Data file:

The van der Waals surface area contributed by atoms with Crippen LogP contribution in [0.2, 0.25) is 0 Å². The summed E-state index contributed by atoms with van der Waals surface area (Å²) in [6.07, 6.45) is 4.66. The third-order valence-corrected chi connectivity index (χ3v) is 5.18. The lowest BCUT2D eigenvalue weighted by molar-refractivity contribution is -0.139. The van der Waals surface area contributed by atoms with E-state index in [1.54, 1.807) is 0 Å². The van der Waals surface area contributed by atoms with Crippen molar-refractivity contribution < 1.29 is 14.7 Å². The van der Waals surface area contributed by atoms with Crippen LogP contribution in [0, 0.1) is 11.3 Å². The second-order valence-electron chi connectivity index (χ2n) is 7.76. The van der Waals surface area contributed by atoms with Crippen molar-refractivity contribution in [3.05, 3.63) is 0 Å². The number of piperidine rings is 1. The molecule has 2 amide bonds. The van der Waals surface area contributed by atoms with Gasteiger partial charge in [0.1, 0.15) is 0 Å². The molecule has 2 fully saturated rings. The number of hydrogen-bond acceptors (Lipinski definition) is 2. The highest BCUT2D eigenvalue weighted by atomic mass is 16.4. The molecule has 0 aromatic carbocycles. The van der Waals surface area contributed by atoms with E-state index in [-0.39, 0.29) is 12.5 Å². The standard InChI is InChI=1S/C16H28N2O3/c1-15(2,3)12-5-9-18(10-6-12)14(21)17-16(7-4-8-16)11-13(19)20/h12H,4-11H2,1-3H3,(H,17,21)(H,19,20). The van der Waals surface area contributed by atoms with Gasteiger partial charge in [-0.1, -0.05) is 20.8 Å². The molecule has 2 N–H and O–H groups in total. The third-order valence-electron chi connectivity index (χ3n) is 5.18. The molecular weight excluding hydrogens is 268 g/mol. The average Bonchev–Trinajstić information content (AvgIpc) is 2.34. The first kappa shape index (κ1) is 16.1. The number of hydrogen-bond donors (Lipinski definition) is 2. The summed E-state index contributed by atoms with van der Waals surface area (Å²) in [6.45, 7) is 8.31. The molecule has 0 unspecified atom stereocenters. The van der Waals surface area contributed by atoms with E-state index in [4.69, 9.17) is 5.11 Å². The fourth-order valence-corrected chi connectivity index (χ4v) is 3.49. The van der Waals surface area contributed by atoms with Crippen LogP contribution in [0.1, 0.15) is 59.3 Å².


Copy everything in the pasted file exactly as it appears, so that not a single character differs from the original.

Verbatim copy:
The van der Waals surface area contributed by atoms with Crippen LogP contribution in [0.2, 0.25) is 0 Å². The summed E-state index contributed by atoms with van der Waals surface area (Å²) in [6.07, 6.45) is 4.66. The third-order valence-corrected chi connectivity index (χ3v) is 5.18. The lowest BCUT2D eigenvalue weighted by molar-refractivity contribution is -0.139. The van der Waals surface area contributed by atoms with E-state index in [1.54, 1.807) is 0 Å². The van der Waals surface area contributed by atoms with Crippen molar-refractivity contribution < 1.29 is 14.7 Å². The van der Waals surface area contributed by atoms with Crippen LogP contribution in [0, 0.1) is 11.3 Å². The second-order valence-electron chi connectivity index (χ2n) is 7.76. The van der Waals surface area contributed by atoms with Crippen molar-refractivity contribution in [3.05, 3.63) is 0 Å². The number of piperidine rings is 1. The molecule has 2 amide bonds. The van der Waals surface area contributed by atoms with Gasteiger partial charge in [0.1, 0.15) is 0 Å². The molecule has 2 fully saturated rings. The number of hydrogen-bond acceptors (Lipinski definition) is 2. The highest BCUT2D eigenvalue weighted by atomic mass is 16.4. The molecule has 0 aromatic carbocycles. The van der Waals surface area contributed by atoms with E-state index in [-0.39, 0.29) is 12.5 Å². The standard InChI is InChI=1S/C16H28N2O3/c1-15(2,3)12-5-9-18(10-6-12)14(21)17-16(7-4-8-16)11-13(19)20/h12H,4-11H2,1-3H3,(H,17,21)(H,19,20). The van der Waals surface area contributed by atoms with Gasteiger partial charge in [-0.1, -0.05) is 20.8 Å². The molecule has 2 N–H and O–H groups in total. The third-order valence-electron chi connectivity index (χ3n) is 5.18. The molecular weight excluding hydrogens is 268 g/mol. The average Bonchev–Trinajstić information content (AvgIpc) is 2.34. The first kappa shape index (κ1) is 16.1. The number of hydrogen-bond donors (Lipinski definition) is 2. The summed E-state index contributed by atoms with van der Waals surface area (Å²) in [6.45, 7) is 8.31. The molecule has 0 unspecified atom stereocenters. The van der Waals surface area contributed by atoms with E-state index in [4.69, 9.17) is 5.11 Å². The fourth-order valence-corrected chi connectivity index (χ4v) is 3.49. The van der Waals surface area contributed by atoms with Crippen LogP contribution in [0.1, 0.15) is 59.3 Å².